Looks like some real fun!!!

    Go out with a BANG… Light a fart!


    New R1 pics added today!

    There’s no place like
    There are only 10 types of people in the world; those who understand binary and those who don’t


    What a fantastic day out with ID & Radar!
    Great too when you get it right, and ping a sweet wheelie!

    Who ever believed that getting in up is just in the wrist action have got it all wrong!![:I]

    Use of throttle, brake & clutch in timed steps was a new chapter for me.
    There is some timing and co-ordination to it, and some patience required from me in the morning as I struggled with this new technique. But after the lunch break, and a chance for my aching arms to recover, I asked for the cut out sensor to be raised a few times in short succession as the height of the wheelies improved, and the ‘launch’ became more capable.

    Apart from lower arms a wrists that were completely worn out after all the practise, I found the annoying thing was that I was just starting to make real progress as the day drew to a close. It had us wanting more, and maybe a return visit!

    Hey Radar can I borrow your bike tomorrow afternoon?!!!


    If you do a return visit….give me plenty of notice….I wanna see the action as well![:D][;)]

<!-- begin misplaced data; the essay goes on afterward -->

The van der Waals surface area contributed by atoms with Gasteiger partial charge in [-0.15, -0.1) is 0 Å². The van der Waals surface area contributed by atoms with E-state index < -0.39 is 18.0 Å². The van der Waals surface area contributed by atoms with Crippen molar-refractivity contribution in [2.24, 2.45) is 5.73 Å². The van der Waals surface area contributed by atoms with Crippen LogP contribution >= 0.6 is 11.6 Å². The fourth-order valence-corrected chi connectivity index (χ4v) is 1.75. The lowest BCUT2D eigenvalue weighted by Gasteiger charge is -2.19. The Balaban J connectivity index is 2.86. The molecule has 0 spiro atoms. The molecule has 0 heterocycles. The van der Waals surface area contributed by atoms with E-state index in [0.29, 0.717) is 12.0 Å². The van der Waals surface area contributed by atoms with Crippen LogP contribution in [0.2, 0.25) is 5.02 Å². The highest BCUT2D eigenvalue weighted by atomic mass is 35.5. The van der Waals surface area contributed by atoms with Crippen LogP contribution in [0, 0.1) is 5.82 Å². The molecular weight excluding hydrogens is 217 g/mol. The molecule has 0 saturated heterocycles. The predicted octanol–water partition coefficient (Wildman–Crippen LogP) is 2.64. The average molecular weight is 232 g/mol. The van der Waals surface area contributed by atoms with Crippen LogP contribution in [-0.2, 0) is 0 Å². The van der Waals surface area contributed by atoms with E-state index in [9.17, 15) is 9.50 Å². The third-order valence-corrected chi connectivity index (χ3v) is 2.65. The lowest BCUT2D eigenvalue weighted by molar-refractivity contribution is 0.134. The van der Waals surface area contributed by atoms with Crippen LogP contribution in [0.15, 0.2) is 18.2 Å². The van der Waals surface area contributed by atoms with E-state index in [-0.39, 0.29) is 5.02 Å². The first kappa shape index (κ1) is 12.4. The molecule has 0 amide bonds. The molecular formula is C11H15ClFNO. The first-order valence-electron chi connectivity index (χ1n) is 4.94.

can i see more of the guy doing standing wheelies

    speedy claire

    looks like a great day out and well done to you both….. some great pics

    Don`t ride faster than your guardian angel can fly!….

    Deep down inside me there`s a skinny girl trying to come out, but normally I can shut that b*tch up with some chocolate!…..


    Hiya Chino, Welcome Lol! Introduce yourself to this friendly bunch. What do ya ride? got any pics? Look forward to hearing from ya Lol!

    I’m not riding fast, I’m just flying low. and please DONATE to this website


    Hi Chino
    Think a friend has got some video footage of him. Will try to get hold of it soon.

    There are only 10 types of people in the world; those who understand binary and those who don’t


    Just thought I’d drop the current link in to Jimmy’s school:


    (in case you couldn’t guess!)